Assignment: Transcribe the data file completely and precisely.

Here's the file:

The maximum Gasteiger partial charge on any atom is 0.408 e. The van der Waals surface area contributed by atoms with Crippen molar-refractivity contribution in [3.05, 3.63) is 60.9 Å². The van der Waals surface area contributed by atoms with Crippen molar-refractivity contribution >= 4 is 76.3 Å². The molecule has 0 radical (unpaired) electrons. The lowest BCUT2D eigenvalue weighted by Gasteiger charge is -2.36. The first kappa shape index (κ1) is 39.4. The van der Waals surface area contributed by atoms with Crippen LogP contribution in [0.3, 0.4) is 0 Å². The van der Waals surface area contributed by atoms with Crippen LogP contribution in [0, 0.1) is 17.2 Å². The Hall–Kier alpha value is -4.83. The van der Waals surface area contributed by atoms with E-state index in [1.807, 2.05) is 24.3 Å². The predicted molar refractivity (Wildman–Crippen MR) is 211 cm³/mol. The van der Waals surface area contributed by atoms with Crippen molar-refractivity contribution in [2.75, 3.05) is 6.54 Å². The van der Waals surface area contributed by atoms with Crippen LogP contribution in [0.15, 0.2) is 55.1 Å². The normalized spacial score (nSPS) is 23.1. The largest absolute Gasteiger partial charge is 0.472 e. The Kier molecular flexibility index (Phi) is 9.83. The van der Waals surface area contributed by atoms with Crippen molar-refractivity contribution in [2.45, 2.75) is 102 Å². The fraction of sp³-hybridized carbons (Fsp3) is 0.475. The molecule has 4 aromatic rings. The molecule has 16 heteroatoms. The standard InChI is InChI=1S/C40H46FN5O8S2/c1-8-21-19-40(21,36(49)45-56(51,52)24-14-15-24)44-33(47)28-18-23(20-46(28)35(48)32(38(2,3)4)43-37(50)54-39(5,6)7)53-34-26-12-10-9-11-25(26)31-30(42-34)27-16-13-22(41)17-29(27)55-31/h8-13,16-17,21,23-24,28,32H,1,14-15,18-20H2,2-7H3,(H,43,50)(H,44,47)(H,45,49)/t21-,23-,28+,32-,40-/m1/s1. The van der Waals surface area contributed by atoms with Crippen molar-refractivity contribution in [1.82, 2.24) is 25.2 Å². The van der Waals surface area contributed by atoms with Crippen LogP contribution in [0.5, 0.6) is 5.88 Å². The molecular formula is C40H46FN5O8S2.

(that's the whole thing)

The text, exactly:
The maximum Gasteiger partial charge on any atom is 0.408 e. The van der Waals surface area contributed by atoms with Crippen molar-refractivity contribution in [3.05, 3.63) is 60.9 Å². The van der Waals surface area contributed by atoms with Crippen molar-refractivity contribution >= 4 is 76.3 Å². The molecule has 0 radical (unpaired) electrons. The lowest BCUT2D eigenvalue weighted by Gasteiger charge is -2.36. The first kappa shape index (κ1) is 39.4. The van der Waals surface area contributed by atoms with Crippen LogP contribution in [0.3, 0.4) is 0 Å². The van der Waals surface area contributed by atoms with Crippen LogP contribution in [0, 0.1) is 17.2 Å². The Hall–Kier alpha value is -4.83. The van der Waals surface area contributed by atoms with E-state index in [1.807, 2.05) is 24.3 Å². The predicted molar refractivity (Wildman–Crippen MR) is 211 cm³/mol. The van der Waals surface area contributed by atoms with Crippen molar-refractivity contribution in [2.75, 3.05) is 6.54 Å². The van der Waals surface area contributed by atoms with Crippen LogP contribution in [0.15, 0.2) is 55.1 Å². The normalized spacial score (nSPS) is 23.1. The largest absolute Gasteiger partial charge is 0.472 e. The Kier molecular flexibility index (Phi) is 9.83. The van der Waals surface area contributed by atoms with Crippen molar-refractivity contribution in [2.45, 2.75) is 102 Å². The fraction of sp³-hybridized carbons (Fsp3) is 0.475. The molecule has 4 aromatic rings. The molecule has 16 heteroatoms. The standard InChI is InChI=1S/C40H46FN5O8S2/c1-8-21-19-40(21,36(49)45-56(51,52)24-14-15-24)44-33(47)28-18-23(20-46(28)35(48)32(38(2,3)4)43-37(50)54-39(5,6)7)53-34-26-12-10-9-11-25(26)31-30(42-34)27-16-13-22(41)17-29(27)55-31/h8-13,16-17,21,23-24,28,32H,1,14-15,18-20H2,2-7H3,(H,43,50)(H,44,47)(H,45,49)/t21-,23-,28+,32-,40-/m1/s1. The van der Waals surface area contributed by atoms with Crippen molar-refractivity contribution in [1.82, 2.24) is 25.2 Å². The van der Waals surface area contributed by atoms with Crippen LogP contribution in [0.5, 0.6) is 5.88 Å². The molecular formula is C40H46FN5O8S2.